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MAINTENANCE AND SUPPORT - Child support - Practice and procedure - Courts - Jurisdiction - Orders - Variation or amendment of orders - Reduction or rescission of arrears

Thursday, December 07, 2017 @ 8:28 AM  

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Appeal by the father from a decision dismissing his application to vary a child support order on the basis that the Court had no jurisdiction under s. 17(1) of the Divorce Act (Act) to vary or discharge child support arrears where the application was brought after children were no longer children of the marriage. The appellant had accrued over $175,000 in arrears by the time both children were over 18 years old and were no longer children of the marriage. He brought a motion to change the order retroactively and to have his arrears rescinded on the ground that there had been a change in circumstances due to a decline in income.

HELD: Appeal allowed. The motion judge erred by dismissing the father’s application solely on the ground that the Court did not have jurisdiction to entertain it. Given the different wording and purpose of s. 17(1) of the Act, the test for jurisdiction to vary differed from the test for jurisdiction to make an original support order under s. 15.1(1). Section 17(1) did not, by its language, limit the jurisdiction of the Court to vary a child support order to the time period when the children were still children of the marriage. Allowing a court to vary an existing order after the children ceased to be children of the marriage was consistent with the principles of child support, which included the following: the amount of child support depended upon the income of the parents; as the parents’ income changed, so too did the obligation to pay support; and child support orders should, as far as possible, foster certainty, predictability and finality. If a court had jurisdiction to consider a recipient parent’s request for a retroactive increase in child support where the payor’s income increased, there should also be jurisdiction to consider a payor parent’s request for a reduction where his or her income declined.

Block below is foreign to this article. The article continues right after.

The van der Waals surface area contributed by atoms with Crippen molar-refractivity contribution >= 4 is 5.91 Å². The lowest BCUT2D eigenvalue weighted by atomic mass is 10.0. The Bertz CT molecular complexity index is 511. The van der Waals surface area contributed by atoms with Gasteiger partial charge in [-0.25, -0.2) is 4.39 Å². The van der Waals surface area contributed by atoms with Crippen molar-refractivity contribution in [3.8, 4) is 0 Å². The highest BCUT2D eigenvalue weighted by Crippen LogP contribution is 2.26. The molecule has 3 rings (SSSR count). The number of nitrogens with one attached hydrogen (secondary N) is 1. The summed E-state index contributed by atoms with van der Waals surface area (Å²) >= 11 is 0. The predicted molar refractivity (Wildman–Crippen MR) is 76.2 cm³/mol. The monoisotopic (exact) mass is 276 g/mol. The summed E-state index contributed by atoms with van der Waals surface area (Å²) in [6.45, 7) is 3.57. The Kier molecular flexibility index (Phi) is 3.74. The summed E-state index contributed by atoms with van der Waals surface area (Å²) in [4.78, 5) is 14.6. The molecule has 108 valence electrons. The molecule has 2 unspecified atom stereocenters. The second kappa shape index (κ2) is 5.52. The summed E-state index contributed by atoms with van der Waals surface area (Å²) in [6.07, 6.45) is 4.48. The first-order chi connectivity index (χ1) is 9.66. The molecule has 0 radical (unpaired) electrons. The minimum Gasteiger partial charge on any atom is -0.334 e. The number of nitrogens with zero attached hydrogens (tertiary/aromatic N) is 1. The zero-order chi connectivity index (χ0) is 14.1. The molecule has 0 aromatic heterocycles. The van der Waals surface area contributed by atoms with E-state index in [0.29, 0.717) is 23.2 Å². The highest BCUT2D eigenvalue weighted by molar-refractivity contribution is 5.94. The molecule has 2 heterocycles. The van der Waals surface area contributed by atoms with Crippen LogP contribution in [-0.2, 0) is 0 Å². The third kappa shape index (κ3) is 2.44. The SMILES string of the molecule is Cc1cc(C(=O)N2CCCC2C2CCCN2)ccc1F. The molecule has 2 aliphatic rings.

Colucci v. Colucci, [2017] O.J. No. 6146, Ontario Court of Appeal, R.J. Sharpe, R.A. Blair and G.J. Epstein JJ.A., November 22, 2017. Digest No. TLD-December42017008